Occupation: Crime Reporter
“The kid died.”
I’m racing past my editor when he hollers this after me. I backtrack to his desk. “What’s the plan?”
“A1,” he says and turns back to his green screen.
Last night a bunch of U.C. Berkeley students had a party at a big house off campus. Six kids lived there, but four others had crashed there after the party.
Firefighters said a candle left lit when everyone fell asleep had ignited the blaze at about 4 a.m. The one working smoke alarm in the house sent the kids rushing for safety. Five jumped off the upper balcony, one breaking his leg. Four other kids had been asleep in the first floor and stumbled outside. One kid didn’t get out.
When firefighters arrived, they found 19-year-old Jason Mason, unconscious inside the house.
Now he’s dead.
And my job is to make sure he didn’t just end up being another faceless name in the paper. I’ve been a Bay Area cop reporter for five years and made lots of calls to grieving family and friends. But that didn’t mean it was easy.
It was never easy.
I’m going to have to call that girl, his friend, the college kid hanging around outside the burned down house this morning. She told me his parents were on a plane on their way home from Japan where they had been on vacation. I won’t be able to reach them before deadline. This girl is my only hope.
Crackling from the stack of police scanners at the cop’s reporter station greets me when I arrive at my desk.
Doesn’t sound like anything interesting, so I turn them both down a notch and rifle through my bag for my reporter’s notebook. In a barely legible scrawl, I find it.
The girl’s license plate number.
I’d found her crying in her car outside the house this morning. She had told me the barest details about the fire before bursting into tears and driving away. I copied down her license plate number and called the DMV. I give them our newspaper code and they give me vehicle registration information.
Katie Hall. Pleasant Valley.
Within 15 minutes, the news research department hands me her phone number.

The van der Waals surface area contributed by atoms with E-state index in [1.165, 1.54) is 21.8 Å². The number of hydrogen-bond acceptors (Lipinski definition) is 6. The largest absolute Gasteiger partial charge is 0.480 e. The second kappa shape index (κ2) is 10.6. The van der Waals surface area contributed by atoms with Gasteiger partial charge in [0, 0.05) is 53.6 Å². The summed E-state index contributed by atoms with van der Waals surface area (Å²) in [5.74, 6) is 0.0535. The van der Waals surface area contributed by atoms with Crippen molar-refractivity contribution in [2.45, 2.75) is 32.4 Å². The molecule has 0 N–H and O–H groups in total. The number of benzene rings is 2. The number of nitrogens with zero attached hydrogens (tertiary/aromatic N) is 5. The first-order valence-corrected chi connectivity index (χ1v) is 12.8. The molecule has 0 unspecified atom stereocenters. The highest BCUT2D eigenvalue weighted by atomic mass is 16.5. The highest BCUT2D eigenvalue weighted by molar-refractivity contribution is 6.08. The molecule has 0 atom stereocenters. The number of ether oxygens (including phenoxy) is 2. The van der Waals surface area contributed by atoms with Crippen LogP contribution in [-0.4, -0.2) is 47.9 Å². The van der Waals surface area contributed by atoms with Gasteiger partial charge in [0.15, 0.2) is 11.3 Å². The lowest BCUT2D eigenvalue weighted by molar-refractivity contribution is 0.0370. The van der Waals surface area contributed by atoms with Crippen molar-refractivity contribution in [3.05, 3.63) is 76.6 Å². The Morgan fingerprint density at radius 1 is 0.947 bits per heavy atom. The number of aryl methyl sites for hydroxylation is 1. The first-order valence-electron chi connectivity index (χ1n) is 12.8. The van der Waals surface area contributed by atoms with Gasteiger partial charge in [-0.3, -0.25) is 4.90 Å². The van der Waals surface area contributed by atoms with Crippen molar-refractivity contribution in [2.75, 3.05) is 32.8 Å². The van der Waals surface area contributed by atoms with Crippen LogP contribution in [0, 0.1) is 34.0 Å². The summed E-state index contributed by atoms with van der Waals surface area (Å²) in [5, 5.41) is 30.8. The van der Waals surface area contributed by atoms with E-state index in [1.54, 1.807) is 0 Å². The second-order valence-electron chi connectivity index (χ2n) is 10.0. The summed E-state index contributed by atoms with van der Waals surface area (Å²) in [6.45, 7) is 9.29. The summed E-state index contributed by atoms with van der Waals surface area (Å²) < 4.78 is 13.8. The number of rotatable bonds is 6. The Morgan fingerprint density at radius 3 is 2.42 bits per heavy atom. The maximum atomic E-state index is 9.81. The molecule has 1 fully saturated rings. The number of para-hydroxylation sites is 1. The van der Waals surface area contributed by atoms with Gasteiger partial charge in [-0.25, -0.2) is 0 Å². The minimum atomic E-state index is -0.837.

When Katie picks up I can hear loud music blaring
“I’m really sorry to bother you right now. It’s Gabriella Giovanni, from the Bay Herald.”
“Couldn’t you wait two seconds to call me? He just died! Back off, lady. Let me grieve.”
I close my eyes and hold my breath. But she doesn’t hang up.
“I’m so sorry about your friend. I’d like to tell people about Jason if you want to share that with me.”
“Are you kidding me?”
I swallow hard. I know I can apologize and hang up now, but I wait. I have to.
“Couldn’t you have waited until tomorrow to call me?”
Again, I can just say sorry and click off.
I don’t have the heart to tell her the truth: People won’t give a shit about your friend next week. They might not even care in two days. Tragedy is everywhere and unless I give the reader some reason to care about someone who dies, they will brush the horrible details into that little part of their mind called “Doesn’t Affect Me or My Life.”
My job is sometimes this crappy — come back from lunch and the next thing I know I’m on the phone with a girl who pretty much hates my guts just for being alive.
“I’m really sorry,” I say.
“He was such a good guy,” she says, sobbing. “It’s not fair! Do you understand? It’s not fair. He had everything in front of him. His whole life in front of him. Now, he’s dead.”
I murmur sympathetically. It’s a damn shame. She’s right. He was way too young.
To my surprise, she spends the next half hour telling me all about Jason. When we hang up, I know I’ve got it — I have the information I need to tell this boy’s story so that when people read about his death in the paper, they don’t shrug and turn away.
Now, that won’t happen. It won’t happen because of this girl, Katie, who was grieving but still chose to tell the rest of the world why it was less bright now that her friend has died. Now this boy’s death will get the justice it deserves.
The next day when I get into work, there is a little pink slip on my desk —a message from Katie Hall. It has one word on it: “Thanks.”
You can read more about Gabriella in Blessed are the Dead, the first book in the new “Gabriella Giovanni” mystery series, published by Witness Impulse. Books are available at online booksellers.
Comment on this post by 6pm EST on June 13, and you will be entered for a chance to win a digital copy of Blessed are the Dead. One winner will be chosen at random.
Meet the author
Kristi Belcamino is a writer, artist and crime reporter who also bakes a tasty biscotti. Her first novel, Blessed are the Dead, (HarperCollins June 2014) is inspired by her dealings with a serial killer during her life as a Bay Area crime reporter. As an award-winning crime reporter at newspapers in California, she flew over Big Sur in an FA-18 jet with the Blue Angels, raced a Dodge Viper at Laguna Seca, and watched autopsies.
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